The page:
I arrived home from my lucrative position in the global marketplace recently to find a stack of final notices, a phone call from a creditor in India, cat vomit throughout the house, and a charming woman standing in my driveway screaming at my neighbor about what she thought was herpes but was actually just “a tapeworm or some shit.” I’m in the bottom 2 percent of all Americans when it comes to credit ratings, meaning that roughly 27-and-a-half million of you out there have better credit than I do. Plus, my car won’t pass DEQ. My landlord has forgotten to pay for garbage pickup for nearly a month now, I ruined our stove preparing Top Ramen last week and my MasterCard was declined at the “Dollar Tree” yesterday. Oh, and today is my daughter’s eight-week birthday.
Ah, poverty, like a warm bath, leaving me up to my neck in a stagnant pool of my own filth.
The upside is that I’m still doing better than most of the world. A recent U.N. report stated that almost one-half of the world’s urban population lives in slums, a number nearing 1 billion people. Five-hundred-and-fifty-four million of those people are in Asia alone, and more than 50 million are in “developed” richer nations. The report describes slums as “poor areas that lack basic services or access to clean water, where housing is poorly built and overcrowded.” The report also expects that number to double by the year 2030.
Proponents of the new global economy paint a brighter picture, however, claiming that the percentage of the world living below the worldwide poverty rate of $2 a week dropped to just 19 percent in 2002, down from a whopping 41 percent in 1970. Why, it would take just eight hours in a Haitian sweatshop to get that figure, and workers in Indonesia make almost eight times that much at an unbelievable $15 a week. Those lucky bastards. In 1998, only 350 million people were making less than a dollar a day, and only a billion less than two. That means that more than 6,300,000,000 of us are making at least $2 a day. Not too shabby, if you ask me. That’s half your caramel latte.
The war on poverty seems like a hopeless case. Domestically, it is estimated that 34.8 million Americans are living in poverty, and 12.2 million of those are children. And in the recent economy, the services designed to support those in need are the first to dwindle away.
When budgets are cut and grants are eliminated, the basic necessities become inaccessible to many and Americans go hungry. Meanwhile, however, for President Bush, $87 billion doesn’t seem like an unreasonable request to fund his newest colony in Iraq. For many, the duplicity of the situation feels desperate, like no one is willing to help. That’s why I decided to take matters into my own hands and begin a one-man crusade against poverty. I started with traditional methods, petty theft and the redistribution of wealth, but found my cowardly nature and weakling’s physique a real detriment to life on the lamb. Plus, the whole Robin Hood look is so Errol Flynn.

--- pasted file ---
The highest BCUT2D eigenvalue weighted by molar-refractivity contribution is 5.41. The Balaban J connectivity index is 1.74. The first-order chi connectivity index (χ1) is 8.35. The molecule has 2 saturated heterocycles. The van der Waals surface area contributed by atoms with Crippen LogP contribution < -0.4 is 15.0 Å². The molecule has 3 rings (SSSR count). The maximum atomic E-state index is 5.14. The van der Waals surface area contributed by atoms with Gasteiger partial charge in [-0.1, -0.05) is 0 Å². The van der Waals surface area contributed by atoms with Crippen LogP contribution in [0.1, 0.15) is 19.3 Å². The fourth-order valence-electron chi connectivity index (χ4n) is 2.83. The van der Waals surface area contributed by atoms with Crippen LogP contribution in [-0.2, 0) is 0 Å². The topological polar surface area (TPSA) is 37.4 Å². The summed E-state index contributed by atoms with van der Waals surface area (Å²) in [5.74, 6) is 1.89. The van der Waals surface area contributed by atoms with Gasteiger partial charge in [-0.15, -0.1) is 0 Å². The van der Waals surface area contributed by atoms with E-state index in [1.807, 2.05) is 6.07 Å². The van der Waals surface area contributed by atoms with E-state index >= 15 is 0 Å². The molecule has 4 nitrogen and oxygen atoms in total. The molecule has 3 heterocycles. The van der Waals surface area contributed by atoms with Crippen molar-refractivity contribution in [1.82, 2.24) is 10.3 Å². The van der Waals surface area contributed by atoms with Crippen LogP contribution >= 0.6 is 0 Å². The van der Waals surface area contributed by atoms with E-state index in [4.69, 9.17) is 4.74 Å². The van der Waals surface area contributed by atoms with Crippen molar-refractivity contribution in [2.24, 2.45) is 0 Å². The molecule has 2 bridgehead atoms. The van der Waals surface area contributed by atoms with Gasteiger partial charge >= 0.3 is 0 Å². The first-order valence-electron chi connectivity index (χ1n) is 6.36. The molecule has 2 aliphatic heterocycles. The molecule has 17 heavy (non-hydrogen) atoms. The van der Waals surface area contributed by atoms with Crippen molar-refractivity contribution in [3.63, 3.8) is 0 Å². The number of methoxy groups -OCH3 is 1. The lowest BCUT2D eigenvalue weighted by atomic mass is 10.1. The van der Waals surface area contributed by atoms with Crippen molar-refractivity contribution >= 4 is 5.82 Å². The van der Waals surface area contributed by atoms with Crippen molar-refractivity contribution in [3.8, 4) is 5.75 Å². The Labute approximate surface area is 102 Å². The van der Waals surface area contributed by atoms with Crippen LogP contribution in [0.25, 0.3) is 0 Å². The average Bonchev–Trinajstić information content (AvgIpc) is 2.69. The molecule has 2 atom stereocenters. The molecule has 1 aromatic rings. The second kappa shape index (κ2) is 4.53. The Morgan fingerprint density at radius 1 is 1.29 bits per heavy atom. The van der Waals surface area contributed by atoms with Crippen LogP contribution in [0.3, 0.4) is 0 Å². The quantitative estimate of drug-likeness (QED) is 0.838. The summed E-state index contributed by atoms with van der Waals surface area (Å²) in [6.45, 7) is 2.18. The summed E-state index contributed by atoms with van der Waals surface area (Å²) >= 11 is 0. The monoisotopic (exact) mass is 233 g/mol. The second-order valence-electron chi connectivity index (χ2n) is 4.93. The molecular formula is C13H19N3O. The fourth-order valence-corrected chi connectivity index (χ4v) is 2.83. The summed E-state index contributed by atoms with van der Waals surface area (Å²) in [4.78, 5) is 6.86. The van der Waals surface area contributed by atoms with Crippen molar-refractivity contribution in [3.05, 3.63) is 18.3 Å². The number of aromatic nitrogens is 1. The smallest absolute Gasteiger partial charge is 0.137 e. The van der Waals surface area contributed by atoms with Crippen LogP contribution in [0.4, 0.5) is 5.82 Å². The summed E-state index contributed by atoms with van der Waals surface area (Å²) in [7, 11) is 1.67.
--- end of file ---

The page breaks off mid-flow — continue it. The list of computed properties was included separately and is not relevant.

So I decided to follow in the footsteps of other notable misfortunes and organize fund-raising walks. It always seemed to work in PE class, and it apparently is the philosophy of every non-profit event organizer in Portland – to just “walk it off.”
Aids? Breast cancer? Alzheimer’s? Ebola? Nothing a hearty 10k won’t heal. So I figured why not poverty? Unfortunately, everyone I recruited was too tired and malnourished to really travel any long distances, and downtown is booked through 2008, when according to city planners all misfortune will be walked away. So I was forced to look elsewhere.
Next I called on celebrity powers. A great cause can always benefit from a well-known and trusted face from the world of film, television or pop music. Look at what Michael J. Fox did for Parkinson’s. If I could just find someone to put a face on poverty, maybe we could open the nation’s eyes to the plight. But apparently very few celebrities suffer from poverty, and those who do are running for the governorship of California. So again I was faced with a dead end.
However, Irish rocker Bono said as soon as he’s done with Rwandan debt relief and the AIDS epidemic he’d talk to my student loan people at Citibank and see if they’d lower my payments. So that’s pretty cool.
My last hope was to hire a think tank to look outside the box on poverty. Maybe I’m just going about this the wrong way. Perhaps a new, less traditional approach is the key to solving the problem of destitution.
From many prestigious academies throughout the country, I amassed a crack team of world-renowned thinkers to lock away in a remote chteau and address the issue of poverty. For six months, they convened, ate catered meals, sat in the heated natural springs and mentally tackled the source of worldwide inequality. And when the time finally came, what did they give me? Communism.
So, I fired them all. And before I could hire a new batch of eggheads, Bush took my grant money away to buy himself a new flight suit. He said he wanted a cool silver one like “those space fellas.”
At this point, I’m having a hard time finding a new think tank that I can afford with my food stamps, but I’m feeling really hopeful. The only downside is I can’t get Sally Struthers to quit calling me, but it doesn’t really matter because they should be turning my phone off any day now.